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My Portable Virtualization Saga

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When I last talked about my virtualization strategy for my dev PC, I had built a new PC with new hardware, but didn’t have much of a need for portability.

Lately my need for portability has increased a bit, so I got an opportunity to put my virtualization strategy to the test.

The problem

My big problem at this point was how to get my virtualized dev PC to be portable.macbook

I recently purchased a 13” MacBook Pro with Retina display so that I could have one portable machine to use for my workshops and speaking on cross platform mobile development, but I wanted to be able to run my primary dev machine on it as well.

When I first got the MacBook, I thought I would just copy my VMWare image to the MacBook and go, but I soon found out that copying 100 gigs over my wireless connection was not exactly a quick task.

I also wanted to be able to create a few other virtual machines with different setups that I could transfer easily back and forth between my desktop PC and my MacBook.

If it was going to take me several hours to copy the VMs back and forth, this was going to be a real pain. 

I also realized that my MacBook had pretty limited disk space since I had only opted for the 256GB storage.

USB 3.0 Changes things

Now that USB 3.0 is fairly prevalent, the idea of having an external hard drive to use as a virtualized PC is much more conceivable.

I decided that the best way to be portable would be to buy a decently sized SSD drive and put it in a USB 3.0 hard drive enclosure.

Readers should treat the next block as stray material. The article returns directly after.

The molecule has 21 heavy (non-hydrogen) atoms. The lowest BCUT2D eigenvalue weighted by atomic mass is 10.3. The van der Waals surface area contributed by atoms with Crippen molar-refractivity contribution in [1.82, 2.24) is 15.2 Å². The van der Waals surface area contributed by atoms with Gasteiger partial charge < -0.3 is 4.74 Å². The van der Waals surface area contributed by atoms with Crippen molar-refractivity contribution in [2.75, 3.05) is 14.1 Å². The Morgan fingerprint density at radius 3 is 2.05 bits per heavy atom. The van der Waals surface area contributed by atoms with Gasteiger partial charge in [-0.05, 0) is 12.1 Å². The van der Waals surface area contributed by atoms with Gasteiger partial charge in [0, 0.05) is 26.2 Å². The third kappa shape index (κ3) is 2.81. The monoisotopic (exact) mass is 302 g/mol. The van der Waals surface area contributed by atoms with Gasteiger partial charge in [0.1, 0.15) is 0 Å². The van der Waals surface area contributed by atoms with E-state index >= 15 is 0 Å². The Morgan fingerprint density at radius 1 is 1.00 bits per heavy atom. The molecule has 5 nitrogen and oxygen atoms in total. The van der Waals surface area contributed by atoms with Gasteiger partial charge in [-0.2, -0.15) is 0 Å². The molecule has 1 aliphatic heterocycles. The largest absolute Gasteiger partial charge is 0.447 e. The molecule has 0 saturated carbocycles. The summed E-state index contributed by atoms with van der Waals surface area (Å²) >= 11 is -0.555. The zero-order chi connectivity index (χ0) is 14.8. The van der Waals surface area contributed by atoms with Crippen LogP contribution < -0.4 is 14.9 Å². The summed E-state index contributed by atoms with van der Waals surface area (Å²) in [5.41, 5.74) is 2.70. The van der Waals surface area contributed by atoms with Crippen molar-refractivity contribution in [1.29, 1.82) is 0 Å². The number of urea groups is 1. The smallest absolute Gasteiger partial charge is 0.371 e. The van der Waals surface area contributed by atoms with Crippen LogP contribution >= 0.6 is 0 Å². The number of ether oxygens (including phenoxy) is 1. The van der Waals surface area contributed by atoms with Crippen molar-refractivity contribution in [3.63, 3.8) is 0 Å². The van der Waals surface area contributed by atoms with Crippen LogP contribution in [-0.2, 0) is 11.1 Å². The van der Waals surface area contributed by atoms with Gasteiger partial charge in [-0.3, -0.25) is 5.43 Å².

usb3

With SSD prices coming down so much, it only cost me about $80 to get a latest generation 128GB SSD drive.

I put this SSD drive in a USB 3.0 enclosure and suddenly I have the ability to take my development PC anywhere I want.  All I need to run my dev PC is a computer with a USB 3.0 connection and a copy of VMWare player.

This ended up working out great.  Now I could have multiple VMs on different USB 3.0 hard drives that I could just swap out as I needed.

I could also very easily copy VMs back to my desktop if I wanted to be able to run them from there.

The test

I had my first true test of the concept this last week when I went to Austin for the the .NET Rocks Road Trip show.

I was presenting there and doing a live recording for the tablet show, but I still wanted to be able to work during my downtime.

I brought my MacBook and my external hard drives with me and I was able to successfully run my full development workstation right off my USB 3.0 hard drive just like I was sitting at my home office.

I had a few wireless connectivity issues, so I will probably add a Ethernet converter to my bag for use with my MacBook in the future, but other than that it worked out perfectly.

I finally have a really good reason to virtualize my development environment.

The future

Even though I’m pretty happy with this setup, I still want something better.

In the future, I’d like to be able to pull down the differences in my virtualized environment from the cloud.  There is no real reason to be carrying around and copying around multiple copies of the same old operating system on a disk image.

I should be able to just store what is different in my workstation and I should be able to get those differences from the cloud instead of a USB drive.

I’d also like to not have to install my apps, but rather to be able to stream the apps to my PC as I am using the app.

I think we’ll eventually get there, but for now I’m happy to carry around my USB 3.0 hard drives and have a completely portable workstation for whatever task I need.

The Cloud Zone is brought to you in partnership with Internap. Read Bare-Metal Cloud 101 to learn about bare-metal cloud and how it has emerged as a way to complement virtualized services.

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Published at DZone with permission of John Sonmez, DZone MVB. See the original article here.

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